NASA officials said Thursday that a TV documentary diving crew discovered a large section of the destroyed space shuttle Challenger partially buried on the Atlantic seafloor off the east coast of Florida, nearly 40 years after the explosion killed seven explorers.
Millions of people worldwide watched seven astronauts — including the schoolteacher bound for space — lose their lives aboard the space shuttle after a major malfunction caused by ice from unexpected cold temperatures broke apart the shuttle 73 seconds into its flight on January 28, 1986.
As documentarians scoured the bottom of the ocean searching for World War II-era aircraft wreckage, they came across one of the biggest pieces of Challenger found in the decades since the accident, Michael Ciannilli, a NASA manager who saw the underwater video footage from the TV crew, told The Associated Press.
“My heart skipped a beat, I must say, and it brought me right back to 1986 … and what we all went through as a nation,” Ciannilli said.
Ciannilli said the shuttle piece was more than 15 feet by 15 feet, but was likely longer because of the portion covered by sand. And because of the square thermal tiles on the piece, the NASA official believes it was part of the shuttle’s belly.
Video footage provided “pretty clear and convincing evidence,” said Ciannilli.
The latest Challenger remnants were found almost two decades after two fragments from the left wing drifted to the shores in 1996, according to The Associated Press. About 47% of the Challenger, including two solid-fuel boosters and an external fuel tank, has been recovered since the accident.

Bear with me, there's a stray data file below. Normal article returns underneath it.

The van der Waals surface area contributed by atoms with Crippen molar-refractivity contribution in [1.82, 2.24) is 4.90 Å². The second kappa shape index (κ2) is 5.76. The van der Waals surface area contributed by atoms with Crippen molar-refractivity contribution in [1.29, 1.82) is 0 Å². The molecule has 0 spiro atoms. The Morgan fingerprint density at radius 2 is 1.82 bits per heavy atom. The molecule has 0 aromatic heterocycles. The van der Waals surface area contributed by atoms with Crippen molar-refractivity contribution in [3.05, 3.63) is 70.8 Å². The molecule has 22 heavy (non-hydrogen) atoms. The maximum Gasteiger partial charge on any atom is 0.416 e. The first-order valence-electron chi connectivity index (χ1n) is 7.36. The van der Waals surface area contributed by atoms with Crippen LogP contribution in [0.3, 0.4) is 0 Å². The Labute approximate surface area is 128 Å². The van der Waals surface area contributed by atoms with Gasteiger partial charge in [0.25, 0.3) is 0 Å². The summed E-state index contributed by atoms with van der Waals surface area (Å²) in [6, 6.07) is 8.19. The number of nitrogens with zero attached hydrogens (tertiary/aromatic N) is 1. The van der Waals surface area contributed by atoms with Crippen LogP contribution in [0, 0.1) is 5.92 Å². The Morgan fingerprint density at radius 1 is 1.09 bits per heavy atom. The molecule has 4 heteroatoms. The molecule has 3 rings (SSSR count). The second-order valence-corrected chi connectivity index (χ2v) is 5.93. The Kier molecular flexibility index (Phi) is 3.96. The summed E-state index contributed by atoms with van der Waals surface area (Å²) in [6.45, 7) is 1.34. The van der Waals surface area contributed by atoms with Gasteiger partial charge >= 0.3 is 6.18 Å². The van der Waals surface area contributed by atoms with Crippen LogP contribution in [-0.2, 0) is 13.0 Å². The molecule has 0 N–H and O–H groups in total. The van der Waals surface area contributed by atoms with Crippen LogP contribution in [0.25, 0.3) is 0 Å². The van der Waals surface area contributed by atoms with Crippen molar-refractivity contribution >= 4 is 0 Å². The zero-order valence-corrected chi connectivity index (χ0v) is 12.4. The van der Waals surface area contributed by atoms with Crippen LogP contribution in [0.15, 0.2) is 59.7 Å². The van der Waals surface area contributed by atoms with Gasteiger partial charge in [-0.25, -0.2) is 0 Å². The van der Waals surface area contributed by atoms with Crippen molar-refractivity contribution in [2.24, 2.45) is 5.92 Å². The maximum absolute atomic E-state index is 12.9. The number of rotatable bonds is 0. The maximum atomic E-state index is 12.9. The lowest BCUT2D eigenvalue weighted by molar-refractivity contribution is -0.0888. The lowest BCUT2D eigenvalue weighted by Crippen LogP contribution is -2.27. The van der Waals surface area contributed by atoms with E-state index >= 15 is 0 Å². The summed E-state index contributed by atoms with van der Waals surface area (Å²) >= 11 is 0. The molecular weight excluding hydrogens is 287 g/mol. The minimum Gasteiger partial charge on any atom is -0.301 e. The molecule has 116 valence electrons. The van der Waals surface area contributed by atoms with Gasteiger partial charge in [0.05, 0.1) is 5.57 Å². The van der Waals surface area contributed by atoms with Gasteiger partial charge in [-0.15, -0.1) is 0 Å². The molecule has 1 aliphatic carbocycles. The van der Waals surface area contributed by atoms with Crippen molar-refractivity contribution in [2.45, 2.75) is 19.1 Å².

The last Challenger mission was commanded by Francis R. “Dick” Scobee and piloted by Michael J. Smith with crew members mission specialists Ronald E. McNair, Ellison S. Onizuka, and Judith A. Resnik, payload specialist Gregory B. Jarvis, and teacher S. Christa McAuliffe. The launch was scheduled as the agency’s 25th shuttle mission.
“While it has been nearly 37 years since seven daring and brave explorers lost their lives aboard Challenger, this tragedy will forever be seared in the collective memory of our country. For millions around the globe, myself included, Jan. 28, 1986, still feels like yesterday,” NASA Administrator Bill Nelson said in a statement. “This discovery gives us an opportunity to pause once again, to uplift the legacies of the seven pioneers we lost, and to reflect on how this tragedy changed us. At NASA, the core value of safety is – and must forever remain – our top priority, especially as our missions explore more of the cosmos than ever before.”
NASA created an Office of Safety and Mission Assurance following the Challenger accident and the Columbia accident, which killed all seven astronauts aboard when the shuttle broke up on reentry in February 2003 over the western United States.
The safety team has since developed new risk assessment procedures while addressing safety concerns.
According to NASA, the agency also created the Apollo Challenger Columbia Lessons Learned Program to share these lessons within the agency and with other government, public, commercial, and international audiences.
Although NASA officials did not come upon the shuttle artifacts, the remnants still belong to the U.S. government.
The space agency said it’s currently exploring what actions it may take with the artifact to “properly honor the legacy of Challenger’s fallen astronauts and the families who loved them.”
“Challenger and her crew live on in the hearts and memories of both NASA and the nation,” said Kennedy Space Center Director Janet Petro. “Today, as we turn our sights again toward the Moon and Mars, we see that the same love of exploration that drove the Challenger crew is still inspiring the astronauts of today’s Artemis Generation, calling them to build on the legacy of knowledge and discovery for the benefit of all humanity.”